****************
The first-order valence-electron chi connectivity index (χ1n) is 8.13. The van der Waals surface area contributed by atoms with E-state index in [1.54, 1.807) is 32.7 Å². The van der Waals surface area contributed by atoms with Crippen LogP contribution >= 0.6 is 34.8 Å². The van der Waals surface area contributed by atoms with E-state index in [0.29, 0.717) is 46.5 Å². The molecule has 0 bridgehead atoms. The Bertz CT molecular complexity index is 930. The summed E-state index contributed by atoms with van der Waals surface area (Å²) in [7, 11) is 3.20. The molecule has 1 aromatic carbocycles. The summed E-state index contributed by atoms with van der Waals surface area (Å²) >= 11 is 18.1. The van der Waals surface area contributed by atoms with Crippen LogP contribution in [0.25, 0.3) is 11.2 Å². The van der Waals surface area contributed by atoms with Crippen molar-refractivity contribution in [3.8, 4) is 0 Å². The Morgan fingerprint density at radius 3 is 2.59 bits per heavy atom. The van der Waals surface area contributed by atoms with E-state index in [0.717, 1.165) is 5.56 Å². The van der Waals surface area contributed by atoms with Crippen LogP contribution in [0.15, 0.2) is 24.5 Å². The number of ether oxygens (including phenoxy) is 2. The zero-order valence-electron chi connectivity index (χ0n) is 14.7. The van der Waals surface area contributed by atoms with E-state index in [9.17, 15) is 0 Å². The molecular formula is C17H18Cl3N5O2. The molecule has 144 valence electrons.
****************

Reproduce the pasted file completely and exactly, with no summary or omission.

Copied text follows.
The first-order valence-electron chi connectivity index (χ1n) is 8.13. The van der Waals surface area contributed by atoms with E-state index in [1.54, 1.807) is 32.7 Å². The van der Waals surface area contributed by atoms with Crippen LogP contribution >= 0.6 is 34.8 Å². The van der Waals surface area contributed by atoms with E-state index in [0.29, 0.717) is 46.5 Å². The molecule has 0 bridgehead atoms. The Bertz CT molecular complexity index is 930. The summed E-state index contributed by atoms with van der Waals surface area (Å²) in [7, 11) is 3.20. The molecule has 1 aromatic carbocycles. The summed E-state index contributed by atoms with van der Waals surface area (Å²) >= 11 is 18.1. The van der Waals surface area contributed by atoms with Crippen LogP contribution in [0.25, 0.3) is 11.2 Å². The van der Waals surface area contributed by atoms with Crippen molar-refractivity contribution in [3.8, 4) is 0 Å². The Morgan fingerprint density at radius 3 is 2.59 bits per heavy atom. The van der Waals surface area contributed by atoms with E-state index in [0.717, 1.165) is 5.56 Å². The van der Waals surface area contributed by atoms with Crippen LogP contribution in [0.15, 0.2) is 24.5 Å². The number of ether oxygens (including phenoxy) is 2. The zero-order valence-electron chi connectivity index (χ0n) is 14.7. The van der Waals surface area contributed by atoms with E-state index in [9.17, 15) is 0 Å². The molecular formula is C17H18Cl3N5O2. The molecule has 144 valence electrons.